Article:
Dave Rennie believes Australia can benefit from the experience he has gained with Glasgow as he prepares to take up his new role as head coach of the Wallabies.
For many teams, a whole World Cup cycle of work lead to this past weekend, as for some this once-every-four-years festival of rugby is their only chance to play on such a grand stage.
For those in this tournament to win it, this long weekend was an opportunity to lay down a statement of intent to the other frontrunners to hoist the Webb Ellis Trophy on Saturday, November 2nd. Here are the winners and losers from the past four days.
Winner: Japan’s backs
Kataoro Matsushima certainly took all the glory by finishing three tries in the hosts opener against Russia, becoming the first Japanese player to score a World Cup hat-trick.
The build up to his tries however were just as impressive as his finishing, with centers Ryoto Nakamura and Timothy Lafaele looking particularly impressive in attack with offloading and quick distribution. Fly-half Yu Tamura also had a good game on the ground, beating four defenders and making 31 metres with two clean breaks.
Shockingly poor in the first half, allowing themselves to be torn to shreds by France. A second half recovery fell just short as – after going down 20-3 at the half – they regrouped and even took a 21-20 lead in the 68th minute from a Benjamin Urdapilleta penalty. A minute later, replacement Camille Lopez gave France back a 23-21 lead with a brilliant drop goal, which they held to the end.
The final Argentinian opportunity came in the 79th minute when fullback Emiliano Boffelli missed a penalty that would have won the Pumas the match. This was the most consequential loss of the World Cup thus far, as Argentina now almost certainly need a result against England.
Winner: New Zealand
In a traditional dominant New Zealand performance against South Africa, the All Blacks showed doubters that they are still a very dangerous side. New Zealand took control of the match in five minutes, scoring 17 points in between the 22nd and 27th minutes. They reminded everyone that they remain the team to beat.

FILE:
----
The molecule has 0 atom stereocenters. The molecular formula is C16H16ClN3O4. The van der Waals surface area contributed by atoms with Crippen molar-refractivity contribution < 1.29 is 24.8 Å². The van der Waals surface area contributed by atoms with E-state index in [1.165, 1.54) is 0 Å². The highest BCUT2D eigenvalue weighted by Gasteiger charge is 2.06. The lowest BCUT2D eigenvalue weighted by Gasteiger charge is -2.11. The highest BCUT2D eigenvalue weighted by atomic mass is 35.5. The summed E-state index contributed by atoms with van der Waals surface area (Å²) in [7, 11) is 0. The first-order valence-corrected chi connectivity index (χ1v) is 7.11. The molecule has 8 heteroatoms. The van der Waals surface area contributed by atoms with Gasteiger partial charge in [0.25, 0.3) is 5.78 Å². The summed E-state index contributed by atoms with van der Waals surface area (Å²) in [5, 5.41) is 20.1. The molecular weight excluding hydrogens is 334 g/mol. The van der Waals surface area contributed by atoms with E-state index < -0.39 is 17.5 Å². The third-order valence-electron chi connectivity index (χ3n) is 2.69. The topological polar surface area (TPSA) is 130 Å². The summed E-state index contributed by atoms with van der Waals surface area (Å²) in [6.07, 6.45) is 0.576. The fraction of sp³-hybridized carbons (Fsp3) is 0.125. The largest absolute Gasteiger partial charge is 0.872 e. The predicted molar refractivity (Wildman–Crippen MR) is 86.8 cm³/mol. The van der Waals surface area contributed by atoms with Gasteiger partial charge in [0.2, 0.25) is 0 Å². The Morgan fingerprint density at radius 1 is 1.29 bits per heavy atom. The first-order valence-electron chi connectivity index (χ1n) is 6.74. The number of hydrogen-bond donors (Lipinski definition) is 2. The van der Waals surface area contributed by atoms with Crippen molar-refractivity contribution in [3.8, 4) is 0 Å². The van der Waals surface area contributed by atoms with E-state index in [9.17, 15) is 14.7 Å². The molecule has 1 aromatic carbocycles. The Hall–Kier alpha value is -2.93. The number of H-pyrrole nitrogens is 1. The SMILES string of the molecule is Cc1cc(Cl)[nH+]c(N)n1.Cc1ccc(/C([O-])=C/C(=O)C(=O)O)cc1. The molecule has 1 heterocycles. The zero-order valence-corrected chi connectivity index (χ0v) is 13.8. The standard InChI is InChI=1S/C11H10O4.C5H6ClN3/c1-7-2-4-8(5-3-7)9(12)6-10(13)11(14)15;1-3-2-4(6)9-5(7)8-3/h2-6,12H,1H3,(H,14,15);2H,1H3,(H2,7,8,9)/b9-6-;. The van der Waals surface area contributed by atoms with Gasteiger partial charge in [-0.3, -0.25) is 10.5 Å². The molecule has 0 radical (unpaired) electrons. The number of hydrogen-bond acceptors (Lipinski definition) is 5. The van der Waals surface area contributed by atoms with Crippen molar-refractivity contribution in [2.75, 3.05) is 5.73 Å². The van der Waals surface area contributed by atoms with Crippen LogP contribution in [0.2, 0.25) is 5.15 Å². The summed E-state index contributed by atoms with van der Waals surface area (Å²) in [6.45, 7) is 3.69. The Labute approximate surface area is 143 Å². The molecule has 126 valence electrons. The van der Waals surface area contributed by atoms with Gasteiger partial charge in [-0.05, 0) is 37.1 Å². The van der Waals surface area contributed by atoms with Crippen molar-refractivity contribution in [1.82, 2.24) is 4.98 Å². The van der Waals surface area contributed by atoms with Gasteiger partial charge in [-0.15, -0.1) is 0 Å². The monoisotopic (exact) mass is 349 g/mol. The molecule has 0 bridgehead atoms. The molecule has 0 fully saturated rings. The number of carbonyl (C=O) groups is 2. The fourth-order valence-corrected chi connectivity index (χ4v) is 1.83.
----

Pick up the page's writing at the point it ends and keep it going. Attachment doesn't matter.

Loser: Johnny Sexton
Johnny Sexton is battered from a long career of being targeted. It did not take a recurring groin issue a long time to act up against Scotland on Sunday, as he had to hand his kicking duties over to Conor Murray in the 26th minute. After this point Sexton had a minimal impact in what was a dominant Irish effort, which is a sentence that has probably not been used in over five years.
Conor Murray’s kicking was inaccurate and inconsistent, as he missed out on five points that will matter on a bigger occasion. This puts plenty of pressure on both Sexton to prove his worth to this World Cup starting 15, and his understudy Joey Carbery to get healthy.
It has been a long time since Ireland have put in a dominant performance on a big stage without Johnny Sexton playing well. For instance, their Six Nations campaign earlier this year was an utter disaster as Sexton struggled for form throughout the tournament. Sunday however showcased a different Irish side.
The Irish executed in all areas that pundits criticised them for this year thus far. Their line-out was clinical as captain and hooker Rory Best put in a great 80 minute performance, scoring a try off the back of an attacking lineout maul. Their defence was in fine form, holding the Scottish offence tryless and scrumhalf Conor Murray played his best match in a year.
Clearly second best to the Irish in Yokohama, frustrated by the Irish defence and had holes in their own. Very clearly lost the battle in terms of physicality and usual danger men Finn Russell and Stuart Hogg were pocketed by the Irish backline. Stockdale was specifically strong in this aspect for Ireland, as his line speed gave Stuart Hogg consistent problems.
Perhaps Scotland’s biggest issue was how quickly they let controversy get in their heads, as their locker room at half time looked like the Monday after a long weekend, while the Irish were laughing and relaxed. Japan will certainly see an opportunity to get to the quarter-finals on home turf.
The Tongans were valiant from the off, frustrating England in the first quarter of the match defensively with hard tackling and good line speed. The match was tied 3-3 at the 20th minute, with England losing discipline and patience as they failed to breakdown a supposed pushover Tonga side who lost 92-7 to New Zealand in their final Test before the World Cup.
In the final three quarters of the match, England did secure an all important bonus point win in what is the 2019 ‘pool of death’, however – even in a 32 point defeat – Tonga proved that they belonged in Japan.
Loser: George Ford
After having their struggles against Tonga England will be looking for changes to make and – unfortunately – I think Ford’s name will be one on the chopping block.
His position as the No. 10 going into this tournament wasn’t always secure, as Henry Slade has great chemistry with oustide center Manu Tuilagi, which could likely see him don the No. 12 shirt for England in future matches, slotting Owen Farrell in at fly-half.